فصل 14

دوره: تاریخچه کوتاهی از فلسفه / درس 14

فصل 14

توضیح مختصر

  • زمان مطالعه 0 دقیقه
  • سطح متوسط

دانلود اپلیکیشن «زیبوک»

این درس را می‌توانید به بهترین شکل و با امکانات عالی در اپلیکیشن «زیبوک» بخوانید

دانلود اپلیکیشن «زیبوک»

فایل صوتی

برای دسترسی به این محتوا بایستی اپلیکیشن زبانشناس را نصب کنید.

متن انگلیسی درس

chapter 14

The Prince and the Cobbler

John Locke and Thomas Reid

What were you like as a baby? If you have one, look at a photograph taken at the time. What do you see? Was that really you? You probably look quite different now. Can you remember what it was like being a baby? Most of us can’t. We all change over time. We grow, develop, mature, decline, forget things. Most of us get wrinklier, eventually our hair turns white or falls out, we change our views, our friends, our dress sense, our priorities. In what sense, then, will you be the same person as that baby when you are old? This question of what makes someone the same person over time is one that vexed the English philosopher John Locke (1632–1704).

Locke, like many philosophers, had wide interests. He was enthusiastic about the scientific discoveries of his friends Robert Boyle and Isaac Newton, was involved in the politics of his day and also wrote about education. In the aftermath of the English Civil War, he fled to the Netherlands when accused of plotting to murder the newly restored king, Charles II. From there he championed religious toleration, arguing that it was absurd to try to force people to change their religious beliefs through torture. His view that we have a God-given right to life, freedom, happiness and property influenced the founding fathers who wrote the United States Constitution.

We don’t have any photographs or drawings of Locke as a baby. But he probably changed quite a lot as he grew older. In midlife he was a gaunt, intense-looking figure with long straggly hair. As a baby, though, he would have been quite different. One of Locke’s beliefs was that the mind of a newborn is like a blank slate. We don’t know anything when we are born, and all our knowledge comes from our experience in life. As the baby Locke grew into the young philosopher, he acquired all kinds of beliefs and became the person we think of now as John Locke. But in what sense was he the same person as the baby, and in what sense was the middle-aged Locke the same person as the young man?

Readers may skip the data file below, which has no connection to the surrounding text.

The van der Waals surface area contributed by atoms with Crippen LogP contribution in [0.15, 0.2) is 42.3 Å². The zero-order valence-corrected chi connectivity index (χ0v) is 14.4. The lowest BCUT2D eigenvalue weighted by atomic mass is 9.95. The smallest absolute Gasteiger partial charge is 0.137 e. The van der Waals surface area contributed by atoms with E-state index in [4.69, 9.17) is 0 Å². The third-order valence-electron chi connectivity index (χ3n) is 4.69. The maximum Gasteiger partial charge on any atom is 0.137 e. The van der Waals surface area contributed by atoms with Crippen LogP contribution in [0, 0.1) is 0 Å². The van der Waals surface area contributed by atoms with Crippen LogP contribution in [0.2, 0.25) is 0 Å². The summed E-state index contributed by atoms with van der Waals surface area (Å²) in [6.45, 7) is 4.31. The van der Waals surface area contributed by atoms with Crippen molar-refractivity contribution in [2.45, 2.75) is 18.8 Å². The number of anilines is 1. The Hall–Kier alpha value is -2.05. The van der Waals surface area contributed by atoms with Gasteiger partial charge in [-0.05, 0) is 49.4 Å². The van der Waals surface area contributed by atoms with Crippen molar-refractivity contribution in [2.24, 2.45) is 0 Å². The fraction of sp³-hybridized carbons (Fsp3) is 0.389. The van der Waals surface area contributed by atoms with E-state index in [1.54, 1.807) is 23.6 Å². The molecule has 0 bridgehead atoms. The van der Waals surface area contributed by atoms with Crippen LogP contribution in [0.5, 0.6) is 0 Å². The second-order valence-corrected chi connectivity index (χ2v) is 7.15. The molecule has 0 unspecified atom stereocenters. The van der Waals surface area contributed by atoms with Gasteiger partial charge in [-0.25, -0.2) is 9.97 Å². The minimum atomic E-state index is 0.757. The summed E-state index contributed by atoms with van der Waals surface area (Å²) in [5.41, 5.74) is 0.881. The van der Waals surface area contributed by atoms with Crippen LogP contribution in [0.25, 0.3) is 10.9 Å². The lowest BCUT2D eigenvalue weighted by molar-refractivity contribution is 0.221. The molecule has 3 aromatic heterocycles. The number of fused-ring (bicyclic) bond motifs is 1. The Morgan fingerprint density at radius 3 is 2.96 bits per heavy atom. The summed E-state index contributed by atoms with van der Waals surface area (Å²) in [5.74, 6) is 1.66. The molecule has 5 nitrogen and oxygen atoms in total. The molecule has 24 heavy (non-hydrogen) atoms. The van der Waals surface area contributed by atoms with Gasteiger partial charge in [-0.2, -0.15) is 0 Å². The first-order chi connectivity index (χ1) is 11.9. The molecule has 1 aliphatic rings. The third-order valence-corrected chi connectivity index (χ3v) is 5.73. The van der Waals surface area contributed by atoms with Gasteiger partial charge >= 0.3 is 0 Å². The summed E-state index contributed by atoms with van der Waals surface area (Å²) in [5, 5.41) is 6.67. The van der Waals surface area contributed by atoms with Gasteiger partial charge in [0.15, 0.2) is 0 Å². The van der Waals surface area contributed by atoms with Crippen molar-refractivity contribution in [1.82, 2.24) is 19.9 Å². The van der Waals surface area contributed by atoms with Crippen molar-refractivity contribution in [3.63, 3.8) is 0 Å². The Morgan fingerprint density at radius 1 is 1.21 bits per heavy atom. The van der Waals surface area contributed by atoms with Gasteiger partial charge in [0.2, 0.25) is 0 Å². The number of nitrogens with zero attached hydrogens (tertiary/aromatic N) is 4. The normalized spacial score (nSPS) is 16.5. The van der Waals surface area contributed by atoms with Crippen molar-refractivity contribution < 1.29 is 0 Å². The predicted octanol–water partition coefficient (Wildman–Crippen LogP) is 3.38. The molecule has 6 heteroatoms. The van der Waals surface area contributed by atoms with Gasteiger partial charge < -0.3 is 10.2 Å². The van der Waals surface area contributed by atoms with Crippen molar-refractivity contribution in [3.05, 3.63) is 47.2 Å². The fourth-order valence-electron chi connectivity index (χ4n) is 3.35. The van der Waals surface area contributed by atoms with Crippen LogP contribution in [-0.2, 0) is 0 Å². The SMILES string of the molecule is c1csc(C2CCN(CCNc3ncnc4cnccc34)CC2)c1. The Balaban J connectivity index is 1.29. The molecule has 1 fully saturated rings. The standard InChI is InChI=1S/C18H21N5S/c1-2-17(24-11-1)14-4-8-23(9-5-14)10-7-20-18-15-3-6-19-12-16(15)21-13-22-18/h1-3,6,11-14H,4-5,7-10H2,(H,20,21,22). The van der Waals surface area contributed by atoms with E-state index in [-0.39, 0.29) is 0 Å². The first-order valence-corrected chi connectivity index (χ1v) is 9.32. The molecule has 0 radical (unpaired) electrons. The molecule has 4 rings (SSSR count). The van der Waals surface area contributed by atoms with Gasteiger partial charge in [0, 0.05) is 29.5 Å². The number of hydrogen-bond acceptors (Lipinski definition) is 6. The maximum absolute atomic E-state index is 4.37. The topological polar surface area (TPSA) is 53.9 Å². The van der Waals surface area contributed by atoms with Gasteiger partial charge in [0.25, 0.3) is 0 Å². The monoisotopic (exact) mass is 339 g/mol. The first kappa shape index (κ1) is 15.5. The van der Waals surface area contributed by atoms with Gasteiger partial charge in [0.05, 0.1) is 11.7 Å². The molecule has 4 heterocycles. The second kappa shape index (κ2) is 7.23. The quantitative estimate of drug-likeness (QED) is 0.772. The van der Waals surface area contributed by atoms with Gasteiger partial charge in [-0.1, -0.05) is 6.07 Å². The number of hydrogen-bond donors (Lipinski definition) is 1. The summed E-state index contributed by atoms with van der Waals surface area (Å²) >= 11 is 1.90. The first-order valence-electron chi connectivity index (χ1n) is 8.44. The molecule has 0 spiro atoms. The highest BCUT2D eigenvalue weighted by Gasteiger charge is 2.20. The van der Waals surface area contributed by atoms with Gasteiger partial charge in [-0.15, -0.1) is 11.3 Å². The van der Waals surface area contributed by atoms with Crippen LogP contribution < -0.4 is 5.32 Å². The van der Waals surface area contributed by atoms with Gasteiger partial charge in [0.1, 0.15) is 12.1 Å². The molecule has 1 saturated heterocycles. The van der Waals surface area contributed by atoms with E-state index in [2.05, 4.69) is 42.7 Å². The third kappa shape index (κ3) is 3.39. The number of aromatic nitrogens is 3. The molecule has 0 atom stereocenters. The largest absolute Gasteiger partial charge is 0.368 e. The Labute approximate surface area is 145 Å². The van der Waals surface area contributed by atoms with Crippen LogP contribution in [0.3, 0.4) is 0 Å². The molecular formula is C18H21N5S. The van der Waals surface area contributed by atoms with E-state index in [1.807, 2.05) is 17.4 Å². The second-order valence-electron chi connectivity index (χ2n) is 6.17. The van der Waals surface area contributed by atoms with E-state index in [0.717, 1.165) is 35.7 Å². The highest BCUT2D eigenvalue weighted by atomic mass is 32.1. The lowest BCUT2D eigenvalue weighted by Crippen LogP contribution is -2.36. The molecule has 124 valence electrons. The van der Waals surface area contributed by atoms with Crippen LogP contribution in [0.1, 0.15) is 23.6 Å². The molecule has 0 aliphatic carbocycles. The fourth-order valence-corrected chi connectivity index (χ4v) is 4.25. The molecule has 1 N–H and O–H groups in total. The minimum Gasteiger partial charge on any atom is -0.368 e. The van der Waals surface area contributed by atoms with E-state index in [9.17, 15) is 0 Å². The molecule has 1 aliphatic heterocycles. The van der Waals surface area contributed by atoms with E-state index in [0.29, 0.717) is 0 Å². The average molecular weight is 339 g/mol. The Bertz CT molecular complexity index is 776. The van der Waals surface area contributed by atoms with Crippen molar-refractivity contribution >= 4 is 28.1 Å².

This sort of problem doesn’t just arise for human beings wondering about their relationship to their past. As Locke noticed, it can even be an issue when thinking about socks. If you have a sock with a hole in it and you patch that hole up, and then patch up another hole, eventually you might end up with a sock that consists just of the patches, with none of the original material there at all. Would that still be the same sock? In one sense it is, because there is a continuity of parts from the original to the completely patched up sock. But in another sense it isn’t the same sock, because none of the original material is there. Or think of an oak tree. An oak tree grows from an acorn, loses its leaves each year, gets bigger, branches fall off, but still remains the same oak tree. Is the acorn the same plant as the sapling, and the sapling the same plant as the huge oak?

One way of approaching the question about what makes a human being the same person over time would be to point out that we are living things. You are the same individual animal that you were as a baby. Locke used the word ‘man’ (meaning by that ‘man or woman’) to refer to the ‘human animal’. He thought it was true to say that over a life each of us remains the same ‘man’ in that sense. There is a continuity of the living human being that develops in the course of its life. But for Locke being the same ‘man’ was very different from being the same person.

According to Locke, I could be the same ‘man’, but not the same person I was previously. How could that be? What makes us the same person over time, Locke claimed, is our consciousness, our awareness of our own selves. What you can’t remember isn’t part of you as a person. To illustrate this he imagined a prince waking up with a cobbler’s memories; and a cobbler with a prince’s memories. The prince wakes up as usual in his palace, and to outside appearances is the same person he was when he went to sleep. But because he has the cobbler’s memories instead of his own, he feels that he is the cobbler. Locke’s point was that the prince is right to feel that he is the cobbler. Bodily continuity doesn’t decide the issue. What matters in questions about personal identity is psychological continuity. If you have the prince’s memories, then you are the prince. If you have the cobbler’s memories, you are the cobbler, even if you have the body of a prince. If the cobbler had committed a crime, it would be the one with the prince’s body that we should hold responsible for it.